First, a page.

- Placester has unveiled free and paid versions of a mobile app to complement its website offerings to agents and brokers.
Placester, a well-funded real estate software provider, has unveiled a mobile app that lets agents manage leads on the go.
The app is available to anyone, but it’s mostly useful to agents who pay for Placester-powered websites, which can cost as little as $60 a year.
What does the app do?
A free version lets agents view and contact leads generated by their Placester websites, create leads and tasks, and take notes.
Agents who pay a monthly fee of $20 get additional features, including the ability to:
- Get notifications when new leads are captured by a Placester website
- View enhanced information on leads, such as their search activity on a Placester website
- Add reminders to tasks
“Let’s say someone comes to your [Placester] site; they fill out a form. Not only does [Placester’s mobile app] give you a notification, so you can respond immediately, but it also gives you the information about what they might have searched for,” said Seth Price, vice president of industry relations at Placester.
Placester, which has raised $50 million in funding, offers basic listing search websites for as little as $60 a year for Realtors (thanks to an agreement with the National Association of Realtors).
Pricing scale and functionality
Many technology firms offer basic versions of their software as an entree to more sophisticated, and more expensive, versions.
Placester exemplifies this strategy: Its second-cheapest product for agents, called “Essential,” costs 30 times as much as its basic product (on an annual basis).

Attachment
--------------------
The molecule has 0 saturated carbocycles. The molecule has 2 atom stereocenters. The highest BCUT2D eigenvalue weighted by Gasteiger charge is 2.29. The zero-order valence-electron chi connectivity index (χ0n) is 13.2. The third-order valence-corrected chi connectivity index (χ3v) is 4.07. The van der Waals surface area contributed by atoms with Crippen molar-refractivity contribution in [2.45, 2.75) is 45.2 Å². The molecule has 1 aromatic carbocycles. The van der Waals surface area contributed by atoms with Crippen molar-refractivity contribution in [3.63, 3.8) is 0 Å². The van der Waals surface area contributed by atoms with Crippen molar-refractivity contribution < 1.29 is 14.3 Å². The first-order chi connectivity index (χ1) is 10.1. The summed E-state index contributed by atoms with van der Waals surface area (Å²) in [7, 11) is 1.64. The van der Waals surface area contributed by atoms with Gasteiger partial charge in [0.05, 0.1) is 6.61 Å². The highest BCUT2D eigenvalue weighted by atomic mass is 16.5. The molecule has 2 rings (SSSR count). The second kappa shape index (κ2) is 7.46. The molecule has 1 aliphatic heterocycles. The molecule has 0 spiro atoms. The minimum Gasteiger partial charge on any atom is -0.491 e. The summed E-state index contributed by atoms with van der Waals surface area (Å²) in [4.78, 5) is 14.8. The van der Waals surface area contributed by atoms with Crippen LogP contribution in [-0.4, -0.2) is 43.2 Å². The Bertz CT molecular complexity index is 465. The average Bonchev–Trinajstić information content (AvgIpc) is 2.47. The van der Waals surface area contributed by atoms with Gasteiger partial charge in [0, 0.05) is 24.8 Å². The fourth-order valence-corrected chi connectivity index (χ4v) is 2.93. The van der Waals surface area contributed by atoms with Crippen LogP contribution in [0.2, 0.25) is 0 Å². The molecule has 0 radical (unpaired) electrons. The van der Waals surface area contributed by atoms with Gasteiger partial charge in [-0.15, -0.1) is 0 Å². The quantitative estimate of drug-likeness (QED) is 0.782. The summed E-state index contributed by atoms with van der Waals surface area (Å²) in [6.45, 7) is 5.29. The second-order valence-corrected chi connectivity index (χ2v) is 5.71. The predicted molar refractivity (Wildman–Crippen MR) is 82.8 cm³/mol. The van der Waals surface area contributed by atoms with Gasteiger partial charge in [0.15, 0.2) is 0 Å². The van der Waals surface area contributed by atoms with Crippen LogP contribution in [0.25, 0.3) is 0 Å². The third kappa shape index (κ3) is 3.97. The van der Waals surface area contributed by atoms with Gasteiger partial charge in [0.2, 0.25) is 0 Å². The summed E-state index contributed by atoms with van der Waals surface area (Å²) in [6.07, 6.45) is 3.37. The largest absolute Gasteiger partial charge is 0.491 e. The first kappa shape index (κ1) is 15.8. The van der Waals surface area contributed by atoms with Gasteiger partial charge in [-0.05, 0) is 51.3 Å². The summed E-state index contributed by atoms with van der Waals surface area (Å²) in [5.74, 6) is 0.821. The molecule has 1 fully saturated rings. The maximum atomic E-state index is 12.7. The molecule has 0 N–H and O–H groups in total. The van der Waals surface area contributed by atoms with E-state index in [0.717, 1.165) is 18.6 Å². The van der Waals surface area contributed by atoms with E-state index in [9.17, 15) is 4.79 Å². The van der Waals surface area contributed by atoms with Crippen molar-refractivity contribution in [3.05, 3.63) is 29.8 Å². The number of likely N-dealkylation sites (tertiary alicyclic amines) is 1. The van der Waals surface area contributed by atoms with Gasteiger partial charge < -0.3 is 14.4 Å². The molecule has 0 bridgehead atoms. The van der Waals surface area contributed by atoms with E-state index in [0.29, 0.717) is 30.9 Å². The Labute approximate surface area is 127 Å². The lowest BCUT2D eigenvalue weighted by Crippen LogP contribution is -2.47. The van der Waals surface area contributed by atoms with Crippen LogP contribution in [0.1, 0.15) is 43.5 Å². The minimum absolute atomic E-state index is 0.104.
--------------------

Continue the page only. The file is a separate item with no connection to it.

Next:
Priced at $150 a month, “Essential” includes a lead-management system, email marketing tool and enhanced website features.
If agents pay for “Essential” or a more expensive Placester product, the paid version of the new app can automatically pull in leads from a range of sources, including Zillow Group websites, realtor.com and Homes.com.
Placester doesn’t manage paid online marketing, such as Facebook or search-engine ads, on behalf of clients at the moment. It stopped offering the service after finding that many agents tend to underinvest in their lead-conversion infrastructure, Price said.
But after refining its current offerings, Placester may consider reintroducing an advertising-management service in the future, he said.
Deals and acquisitions
Drawing on deep pockets, Placester has made two acquisitions in the last year and inked deals with some major real estate franchisors, including Keller Williams.
In April, Placester acquired RealSatisfied, which offers customer survey software that Placester wants to integrate into some of its products. And in March, it bought HomeFinder, a real estate search platform that powers search tools for news websites.
Placester has integrated with hundreds of multiple listing services, allowing it to offer property search websites covering most of the country.
Editor’s note: This story has been updated to correct that only agents with Placester’s ‘Essential’ website product can use Placester’s paid mobile app to pull in leads from third-party sources.